There were some cheap comic book creations (Pinnochio, Tarzan) in the 1930’s, but with one exception no moveable books of any quality were produced anywhere in the world until the nineteen fifties. The exception was The Magic Boat which appeared in the twenties. It’s interesting not only because of the mechanics but because it’s obviously intended that the child reader should join in and learn through playing. Different scenes appear through the windows of the house as you pull the tab through Morning, Afternoon, Evening and Night; you can make six different stories by making different sets of words appear in the holes; a card with cut-out squares placed over a page at different angles makes different `sets’ appear. The creator of this imaginative book was Tom Seidman-Freud. She was actually Martha Seidman-Freud, niece of Sigmund, but she liked the idea of using a man’s name.
There is a direct link between all these books and those like Haunted House, in the form of Wally Hunt, white-haired, slow-talking, fast-thinking Californian, now just turned sixty. Twenty years ago he was just beginning to collect antique books. At the same time he was looking to get out of advertising into the international market. Why not produce pop-ups? Various projects (including involvement with the Roger Schlesinger pop-ups which appeared here in the mid-sixties) led to him starting up his own company again in 1973. That company, Intervisual Communications Incorporated, now produces 70% of all the ‘quality moveables’ (Wally Hunt’s phrase) in the world and deals with over one hundred publishers. Their books have appeared in 17 languages in 37 countries. We asked Wally Hunt how it was done.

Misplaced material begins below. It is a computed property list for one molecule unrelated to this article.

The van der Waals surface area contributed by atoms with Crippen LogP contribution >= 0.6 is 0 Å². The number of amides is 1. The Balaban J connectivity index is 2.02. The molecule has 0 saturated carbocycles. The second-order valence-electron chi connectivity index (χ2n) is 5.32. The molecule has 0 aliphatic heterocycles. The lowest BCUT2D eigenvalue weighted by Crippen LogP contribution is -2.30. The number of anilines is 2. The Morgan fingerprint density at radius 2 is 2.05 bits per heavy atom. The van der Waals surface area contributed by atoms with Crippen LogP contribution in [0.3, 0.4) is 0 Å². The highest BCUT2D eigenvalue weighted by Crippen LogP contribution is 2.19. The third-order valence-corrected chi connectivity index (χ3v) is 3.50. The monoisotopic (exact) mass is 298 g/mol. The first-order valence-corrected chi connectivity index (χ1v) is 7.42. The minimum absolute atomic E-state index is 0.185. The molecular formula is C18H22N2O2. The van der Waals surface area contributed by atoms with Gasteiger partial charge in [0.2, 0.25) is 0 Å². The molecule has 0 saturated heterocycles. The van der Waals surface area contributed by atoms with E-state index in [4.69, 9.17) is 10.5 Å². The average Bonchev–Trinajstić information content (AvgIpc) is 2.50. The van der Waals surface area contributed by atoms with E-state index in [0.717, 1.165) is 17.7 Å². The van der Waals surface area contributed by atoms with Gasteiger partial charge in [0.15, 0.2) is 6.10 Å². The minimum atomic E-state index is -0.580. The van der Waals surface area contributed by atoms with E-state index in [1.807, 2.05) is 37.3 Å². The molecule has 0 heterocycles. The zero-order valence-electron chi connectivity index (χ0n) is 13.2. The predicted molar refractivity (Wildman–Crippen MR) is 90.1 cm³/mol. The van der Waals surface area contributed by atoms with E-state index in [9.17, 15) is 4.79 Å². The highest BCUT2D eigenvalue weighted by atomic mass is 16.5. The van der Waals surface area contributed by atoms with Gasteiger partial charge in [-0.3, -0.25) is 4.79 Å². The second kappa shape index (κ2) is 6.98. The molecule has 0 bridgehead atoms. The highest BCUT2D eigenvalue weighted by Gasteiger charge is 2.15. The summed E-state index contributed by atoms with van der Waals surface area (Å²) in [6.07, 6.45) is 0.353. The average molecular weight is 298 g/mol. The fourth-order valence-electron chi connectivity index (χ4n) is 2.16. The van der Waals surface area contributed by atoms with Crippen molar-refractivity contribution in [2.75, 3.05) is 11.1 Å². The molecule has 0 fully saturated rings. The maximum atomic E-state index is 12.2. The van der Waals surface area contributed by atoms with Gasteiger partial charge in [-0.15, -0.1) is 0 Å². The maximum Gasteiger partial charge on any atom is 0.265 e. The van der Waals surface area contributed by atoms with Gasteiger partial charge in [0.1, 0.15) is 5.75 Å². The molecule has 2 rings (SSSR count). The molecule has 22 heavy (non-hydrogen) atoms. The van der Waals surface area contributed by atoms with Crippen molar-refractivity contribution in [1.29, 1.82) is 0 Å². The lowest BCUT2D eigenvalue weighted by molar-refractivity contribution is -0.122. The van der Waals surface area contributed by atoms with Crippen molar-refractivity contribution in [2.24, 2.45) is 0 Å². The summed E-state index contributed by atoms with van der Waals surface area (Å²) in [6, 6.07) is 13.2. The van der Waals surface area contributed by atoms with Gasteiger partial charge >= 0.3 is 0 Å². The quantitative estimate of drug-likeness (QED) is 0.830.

`There are two ways. We can conceive a book, produce it and sell it to publishers world-wide. Or a publisher will come to us and we work with them. The artist and our paper engineers work together. ICI is responsible from finished artwork to the point of publication. We’re actually packagers.’ They also help to set up international co-editions – that means, for instance, that an American publisher and a British publisher will both publish the book. The result is that the price of books can be kept down because so many are produced.
What is a paper engineer’ ‘He’s an artist who can work with paper sculpture but make it fold. He makes it work mechanically, work economically and work a thousand times. There are only a few people in the world who can do this. Each one has to learn it from a master. Twenty years ago one genius, lb Pennick, really advanced the state of the art.’ Tor Lokvig, who worked on Haunted House, started with ICI when he was seventeen and learned his craft from Pennick, who is now freelance. The paper engineer and the artist have to work closely together. `There has to be a great deal of give and take – very often the artist wants the Taj Mahal, we have to have something that is practical to produce.’